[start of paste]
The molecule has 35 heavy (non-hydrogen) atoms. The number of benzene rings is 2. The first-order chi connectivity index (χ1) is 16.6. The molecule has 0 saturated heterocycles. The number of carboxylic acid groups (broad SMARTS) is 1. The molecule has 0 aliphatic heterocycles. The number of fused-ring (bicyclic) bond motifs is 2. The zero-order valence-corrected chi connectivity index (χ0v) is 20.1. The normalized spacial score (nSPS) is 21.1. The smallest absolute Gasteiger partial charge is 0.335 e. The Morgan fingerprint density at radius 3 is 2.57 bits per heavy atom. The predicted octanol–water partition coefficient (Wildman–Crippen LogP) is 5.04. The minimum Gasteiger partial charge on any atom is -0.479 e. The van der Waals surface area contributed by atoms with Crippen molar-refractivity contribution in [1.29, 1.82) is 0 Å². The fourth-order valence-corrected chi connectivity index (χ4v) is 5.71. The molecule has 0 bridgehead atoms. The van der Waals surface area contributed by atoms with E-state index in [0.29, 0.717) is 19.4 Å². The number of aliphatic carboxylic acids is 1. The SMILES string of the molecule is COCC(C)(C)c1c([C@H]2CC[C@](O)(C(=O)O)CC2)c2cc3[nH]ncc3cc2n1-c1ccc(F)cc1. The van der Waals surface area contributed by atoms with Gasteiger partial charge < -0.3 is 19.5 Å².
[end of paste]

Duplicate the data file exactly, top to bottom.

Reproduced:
The molecule has 35 heavy (non-hydrogen) atoms. The number of benzene rings is 2. The first-order chi connectivity index (χ1) is 16.6. The molecule has 0 saturated heterocycles. The number of carboxylic acid groups (broad SMARTS) is 1. The molecule has 0 aliphatic heterocycles. The number of fused-ring (bicyclic) bond motifs is 2. The zero-order valence-corrected chi connectivity index (χ0v) is 20.1. The normalized spacial score (nSPS) is 21.1. The smallest absolute Gasteiger partial charge is 0.335 e. The Morgan fingerprint density at radius 3 is 2.57 bits per heavy atom. The predicted octanol–water partition coefficient (Wildman–Crippen LogP) is 5.04. The minimum Gasteiger partial charge on any atom is -0.479 e. The van der Waals surface area contributed by atoms with Crippen molar-refractivity contribution in [1.29, 1.82) is 0 Å². The fourth-order valence-corrected chi connectivity index (χ4v) is 5.71. The molecule has 0 bridgehead atoms. The van der Waals surface area contributed by atoms with E-state index in [0.29, 0.717) is 19.4 Å². The number of aliphatic carboxylic acids is 1. The SMILES string of the molecule is COCC(C)(C)c1c([C@H]2CC[C@](O)(C(=O)O)CC2)c2cc3[nH]ncc3cc2n1-c1ccc(F)cc1. The van der Waals surface area contributed by atoms with Gasteiger partial charge < -0.3 is 19.5 Å².